A purchase order is one of the necessary types of paperwork that many business owners dread. The purchase order process is often long and complex and requires large amounts of back and forth communication. Too often, information gets lost in this type of disorganized communication – and even when it doesn’t get lost, it’s difficult to keep track of everything.
Purchase orders (PO) and purchase requisitions are extremely common documents that practically every business uses. They help businesses control costs, ensure that employees cannot bypass business standards and that the business gets the best possible deal. Problems are easier to track down. If the vendor delivers the wrong items, the signed copy of the purchase order proves what the business actually ordered.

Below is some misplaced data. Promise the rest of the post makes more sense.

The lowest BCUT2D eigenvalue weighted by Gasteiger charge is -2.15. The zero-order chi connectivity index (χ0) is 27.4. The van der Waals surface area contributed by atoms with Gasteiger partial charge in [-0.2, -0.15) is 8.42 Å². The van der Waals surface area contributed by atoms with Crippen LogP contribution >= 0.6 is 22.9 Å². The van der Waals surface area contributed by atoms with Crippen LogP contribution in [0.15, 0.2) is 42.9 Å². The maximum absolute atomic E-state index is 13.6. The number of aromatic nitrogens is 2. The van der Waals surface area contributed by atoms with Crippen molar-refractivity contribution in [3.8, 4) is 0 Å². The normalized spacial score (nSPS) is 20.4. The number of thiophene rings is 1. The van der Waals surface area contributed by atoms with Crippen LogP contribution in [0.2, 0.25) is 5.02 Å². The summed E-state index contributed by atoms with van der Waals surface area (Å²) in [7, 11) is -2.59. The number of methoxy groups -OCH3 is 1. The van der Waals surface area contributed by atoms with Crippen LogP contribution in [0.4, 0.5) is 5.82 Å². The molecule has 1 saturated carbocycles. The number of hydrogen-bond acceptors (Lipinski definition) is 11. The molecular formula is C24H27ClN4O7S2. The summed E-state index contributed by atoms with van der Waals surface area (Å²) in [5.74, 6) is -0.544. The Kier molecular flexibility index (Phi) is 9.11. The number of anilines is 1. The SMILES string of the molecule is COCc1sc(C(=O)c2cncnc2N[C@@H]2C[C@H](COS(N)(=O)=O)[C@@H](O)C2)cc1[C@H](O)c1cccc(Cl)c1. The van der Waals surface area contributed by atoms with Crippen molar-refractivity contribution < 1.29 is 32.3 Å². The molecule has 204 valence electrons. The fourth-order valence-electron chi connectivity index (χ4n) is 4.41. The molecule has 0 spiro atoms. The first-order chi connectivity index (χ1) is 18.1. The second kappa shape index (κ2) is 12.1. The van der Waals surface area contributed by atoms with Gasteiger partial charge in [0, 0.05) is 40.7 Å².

Organizations of every stripe – small businesses, schools & colleges, and even some large companies – continue to email Excel sheets to approve purchase requests and issue a purchase order. While that’s better than paper, Excel still has numerous disadvantages particularly in today’s mobile-centric, data-driven world. You need a fully digital solution.
Purchase requisitions and purchase orders (“POs”) are both key documents in an efficient procurement process for any business. They allow teams to plan purchases adequately, plan budgets, and provide proof of spending in case of financial audits.
People often confuse purchase orders (also known as POs) and invoices or use them interchangeably. In fact, they are two different documents that each serve their own purpose. Both are key elements of the procurement process for any business.
But what’s the difference between the two – and when would you use a PO vs an invoice?